In the morning the servants and the housemaid came in. “Now,” thought the fir,
“all my splendor is going to begin again.” But they dragged him out of the room
and up stairs to the garret, and threw him on the floor, in a dark corner, where
no daylight shone, and there they left him. “What does this mean?” thought the
tree, “what am I to do here? I can hear nothing in a place like this,” and he
had time enough to think, for days and nights passed and no one came near him,
and when at last somebody did come, it was only to put away large boxes in a
corner. So the tree was completely hidden from sight as if it had never existed.
“It is winter now,” thought the tree, “the ground is hard and covered with snow,
so that people cannot plant me. I shall be sheltered here, I dare say, until
spring comes. How thoughtful and kind everybody is to me! Still I wish this
place were not so dark, as well as lonely, with not even a little hare to look
at. How pleasant it was out in the forest while the snow lay on the ground,
when the hare would run by, yes, and jump over me too, although I did not like
it then. Oh! it is terrible lonely here.”

“Squeak, squeak,” said a little mouse, creeping cautiously towards the tree;
then came another; and they both sniffed at the fir-tree and crept between the

“Oh, it is very cold,” said the little mouse, “or else we should be so comfortable
here, shouldn’t we, you old fir-tree?”

“I am not old,” said the fir-tree, “there are many who are older than I am.”

“Where do you come from? and what do you know?” asked the mice, who were full
of curiosity. “Have you seen the most beautiful places in the world, and can
you tell us all about them? and have you been in the storeroom, where cheeses
lie on the shelf, and hams hang from the ceiling? One can run about on tallow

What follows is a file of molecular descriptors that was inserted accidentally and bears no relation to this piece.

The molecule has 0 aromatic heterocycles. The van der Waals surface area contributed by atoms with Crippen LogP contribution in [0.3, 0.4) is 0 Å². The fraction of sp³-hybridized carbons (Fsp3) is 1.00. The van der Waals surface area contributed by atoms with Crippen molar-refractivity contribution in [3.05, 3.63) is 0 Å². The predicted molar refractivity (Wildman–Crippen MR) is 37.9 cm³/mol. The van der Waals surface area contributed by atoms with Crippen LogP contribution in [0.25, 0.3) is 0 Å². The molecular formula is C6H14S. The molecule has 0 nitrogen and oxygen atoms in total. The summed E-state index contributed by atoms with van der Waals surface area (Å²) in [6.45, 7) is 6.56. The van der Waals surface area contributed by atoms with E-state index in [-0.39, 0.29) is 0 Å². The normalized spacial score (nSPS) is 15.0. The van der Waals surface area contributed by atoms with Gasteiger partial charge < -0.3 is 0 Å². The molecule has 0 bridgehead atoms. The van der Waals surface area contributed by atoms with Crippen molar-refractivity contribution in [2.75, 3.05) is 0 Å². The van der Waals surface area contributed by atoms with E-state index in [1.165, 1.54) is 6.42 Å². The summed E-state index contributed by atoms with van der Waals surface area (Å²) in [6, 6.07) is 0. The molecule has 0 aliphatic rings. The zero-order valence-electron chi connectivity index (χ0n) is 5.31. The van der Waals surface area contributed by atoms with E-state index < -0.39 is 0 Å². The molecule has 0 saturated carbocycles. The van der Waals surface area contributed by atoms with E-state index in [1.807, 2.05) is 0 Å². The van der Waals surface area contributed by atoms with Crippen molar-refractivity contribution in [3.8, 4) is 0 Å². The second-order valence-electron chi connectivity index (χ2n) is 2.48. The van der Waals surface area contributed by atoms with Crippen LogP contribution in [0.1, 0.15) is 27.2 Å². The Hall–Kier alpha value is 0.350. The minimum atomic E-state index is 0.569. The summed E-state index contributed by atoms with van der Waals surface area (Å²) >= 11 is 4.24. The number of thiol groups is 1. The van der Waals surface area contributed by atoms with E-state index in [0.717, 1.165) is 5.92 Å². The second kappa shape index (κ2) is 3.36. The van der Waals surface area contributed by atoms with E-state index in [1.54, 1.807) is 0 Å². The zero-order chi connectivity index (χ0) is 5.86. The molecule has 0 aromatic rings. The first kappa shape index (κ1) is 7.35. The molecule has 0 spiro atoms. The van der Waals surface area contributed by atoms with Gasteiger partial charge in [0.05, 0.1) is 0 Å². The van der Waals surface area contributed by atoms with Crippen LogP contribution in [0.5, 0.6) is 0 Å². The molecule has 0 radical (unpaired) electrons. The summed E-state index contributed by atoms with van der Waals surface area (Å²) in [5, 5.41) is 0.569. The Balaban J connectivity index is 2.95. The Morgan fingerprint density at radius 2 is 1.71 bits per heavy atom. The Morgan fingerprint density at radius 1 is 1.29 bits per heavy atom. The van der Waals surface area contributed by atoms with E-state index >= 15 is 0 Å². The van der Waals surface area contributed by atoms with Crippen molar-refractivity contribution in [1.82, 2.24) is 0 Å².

candles there, and go in thin and come out fat.”

“I know nothing of that place,” said the fir-tree, “but I know the wood where
the sun shines and the birds sing.” And then the tree told the little mice all
about its youth. They had never heard such an account in their lives; and after
they had listened to it attentively, they said, “What a number of things you
have seen? you must have been very happy.”

“Happy!” exclaimed the fir-tree, and then as he reflected upon what he had
been telling them, he said, “Ah, yes! after all those were happy days.” But
when he went on and related all about Christmas-eve, and how he had been dressed
up with cakes and lights, the mice said, “How happy you must have been, you
old fir-tree.”

“I am not old at all,” replied the tree, “I only came from the forest this
winter, I am now checked in my growth.”

“What splendid stories you can relate,” said the little mice. And the next
night four other mice came with them to hear what the tree had to tell. The
more he talked the more he remembered, and then he thought to himself, “Those
were happy days, but they may come again. Humpty Dumpty fell down stairs, and
yet he married the princess; perhaps I may marry a princess too.” And the fir-tree
thought of the pretty little birch-tree that grew in the forest, which was to
him a real beautiful princess.

“Who is Humpty Dumpty?” asked the little mice. And then the tree related the
whole story; he could remember every single word, and the little mice was so
delighted with it, that they were ready to jump to the top of the tree. The
next night a great many more mice made their appearance, and on Sunday two rats